BANGOR, Maine — Official numbers on the size of the crowd haven’t been tallied, but those who attended the American Folk Festival on the Bangor Waterfront this weekend were treated to some hot weather, great music, and a fantastic lineup of food and craft vendors.
“We’re very pleased with the audience — both the size of the audience and the spirit and support that they’ve been giving us,” American Folk Festival Executive Director Heather McCarthy said Sunday shortly before the three-day event wrapped up.
She said that in contrast to the rain that fell during last year’s festival, this weekend was weather perfect.
Festival-goers remained responsibly hydrated Sunday despite the intense heat, with only five or six people requiring treatment at the first aid center on site, according to Bangor Assistant Fire Chief Darrell Cyr.
There were reports that one vendor was taken to the hospital Saturday for heat exhaustion and another for an apparent diabetes-related issue.
“This is the ninth year of the festival, and we have a very loyal audience,” McCarthy said. “As each year goes along, they learn how to handle the heat and how to handle the weather and to wear comfortable shoes.”
People waving paper fans and sitting under umbrellas or resting in whatever shade they could find were common sights.
The music kicked off at noon Sunday and continued past 6 p.m. with festival-goers enjoying gospel, blues and R&B from The Holmes Brothers, dancing along in the Dance Pavilion to the honky-tonk country of Dale Watson and the African beats of Kenge Kenge. Others tapped their toes at the Penobscot Stage with Canadian Quebecois favorite Le Vent du Nord.
“I have to say I enjoyed the jazz and blues music by Michael White. That was beautiful, fantastic,” said Dean Jacobs, who traveled 90 miles from Sherman with his wife, Paula, to attend the festival Sunday.
“I love it, and we can stand all kinds of sun,” said Jacobs as he sat in a camp chair in front of the Railroad Stage.
“We’ve come pretty much every year,” said Jen Larlee of Bangor, who attended the festival all three days this year with her husband and two young children. “I have to say, I think the hip-hop [Urban Artistry] last night was my favorite thing — and they danced salsa at the Dance Stage last night.”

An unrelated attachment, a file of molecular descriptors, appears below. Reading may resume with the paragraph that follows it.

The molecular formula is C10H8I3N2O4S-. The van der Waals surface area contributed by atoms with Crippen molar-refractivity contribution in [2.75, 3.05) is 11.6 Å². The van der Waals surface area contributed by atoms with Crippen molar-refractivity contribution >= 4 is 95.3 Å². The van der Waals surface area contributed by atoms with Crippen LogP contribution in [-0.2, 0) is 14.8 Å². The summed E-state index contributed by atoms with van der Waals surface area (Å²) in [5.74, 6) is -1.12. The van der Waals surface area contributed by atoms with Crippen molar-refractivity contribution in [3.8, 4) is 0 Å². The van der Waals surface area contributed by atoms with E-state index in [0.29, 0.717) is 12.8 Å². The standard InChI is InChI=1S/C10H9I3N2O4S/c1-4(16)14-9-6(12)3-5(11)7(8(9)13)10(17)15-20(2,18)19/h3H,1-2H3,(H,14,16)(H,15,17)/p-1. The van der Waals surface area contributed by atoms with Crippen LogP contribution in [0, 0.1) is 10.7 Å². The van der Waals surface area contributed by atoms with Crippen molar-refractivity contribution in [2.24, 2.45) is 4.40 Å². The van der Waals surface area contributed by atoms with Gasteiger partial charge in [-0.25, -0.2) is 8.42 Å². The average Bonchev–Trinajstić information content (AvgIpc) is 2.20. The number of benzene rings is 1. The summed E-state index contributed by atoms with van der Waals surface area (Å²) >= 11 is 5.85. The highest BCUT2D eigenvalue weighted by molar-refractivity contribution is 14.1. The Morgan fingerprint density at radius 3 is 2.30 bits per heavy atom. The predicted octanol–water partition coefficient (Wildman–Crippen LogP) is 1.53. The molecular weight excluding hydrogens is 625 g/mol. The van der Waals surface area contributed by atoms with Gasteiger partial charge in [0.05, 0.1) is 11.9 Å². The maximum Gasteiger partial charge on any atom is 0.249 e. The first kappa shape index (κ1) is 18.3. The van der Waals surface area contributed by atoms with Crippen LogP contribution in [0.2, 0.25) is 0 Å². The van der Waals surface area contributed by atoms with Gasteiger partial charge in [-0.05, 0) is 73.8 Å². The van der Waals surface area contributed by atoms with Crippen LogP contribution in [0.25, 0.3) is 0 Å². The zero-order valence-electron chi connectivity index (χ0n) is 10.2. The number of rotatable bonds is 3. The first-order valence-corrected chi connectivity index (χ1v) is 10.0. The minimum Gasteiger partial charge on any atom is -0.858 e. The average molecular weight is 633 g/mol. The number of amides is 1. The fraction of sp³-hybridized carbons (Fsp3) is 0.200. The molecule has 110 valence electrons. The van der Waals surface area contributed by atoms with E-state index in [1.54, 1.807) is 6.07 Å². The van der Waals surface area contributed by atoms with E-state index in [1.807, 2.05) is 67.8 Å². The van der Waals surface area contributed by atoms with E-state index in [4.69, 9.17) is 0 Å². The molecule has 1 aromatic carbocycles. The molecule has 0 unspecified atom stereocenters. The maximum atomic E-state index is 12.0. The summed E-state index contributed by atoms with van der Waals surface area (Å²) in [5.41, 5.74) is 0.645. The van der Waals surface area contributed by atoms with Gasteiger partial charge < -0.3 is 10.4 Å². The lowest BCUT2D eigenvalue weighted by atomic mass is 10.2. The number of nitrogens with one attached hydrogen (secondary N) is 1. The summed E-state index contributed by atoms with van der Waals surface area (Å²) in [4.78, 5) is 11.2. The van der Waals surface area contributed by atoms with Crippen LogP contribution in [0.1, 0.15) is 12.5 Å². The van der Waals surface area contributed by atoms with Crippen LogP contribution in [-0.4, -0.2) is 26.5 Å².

“It’s all wonderful, it is,” said Roland Watier of Union, who travels abroad to hear international music with his wife, Carol. “We stayed on this side of the pond this year, so it’s our fix this year. We come to the folk festival every year.”
But not everyone comes just for the music — many look forward to the food. Chicken on a stick, crabmeat rolls, blueberry smoothies, gyros, ice cream, wraps and plenty of other goodies were served up to the tens of thousands of hungry attendees. Carol Braley of Winthrop clutched a long plastic bag filled with fresh-popped kettle corn, which she slowly munched on as the afternoon progressed.
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“This stuff is addictive,” she said Saturday. “I only eat it once a year at the festival, and you just can’t stop.”
Dan Clifford of Ellsworth agreed that the food is a big draw and is what he comes for. He brought along his brother from Florida and sister from Texas to the festival Sunday to indulge in fruit smoothies from Smoothie Shack and strawberry shortcake from the Hampden Congregational Church.
Police said there were no major incidents at this year’s festival. They kept a lookout Sunday for a man who reportedly was walking down Front Street with a bucket taking donations but not wearing a Folk Festival volunteer T-shirt. The man also was alleged to be handing out purple stickers, although the official sticker given to those who donated Sunday was yellow. Purple was the color used Saturday. Police hadn’t located the man as of Sunday evening, according to Bangor Deputy Police Chief Peter Arno.
The yearly call for crowd donations gained even more urgency this year, as the $226,000 budget deficit became a worrisome issue. J. Martin, coordinator for the Bucket Brigade, said Saturday that the festival was on track to break the previous fundraising record of $107,000.
“I had a volunteer ask if I could count his bucket, which we never normally do during the actual festival because it would be a huge headache,” he said. “But I was glad I did, because he had $5,000 just in his own bucket. There were more 20 dollar bills than any other bills. If that says anything, then we are doing great.”
BDN editor Aimee Thibodeau contributed to this report.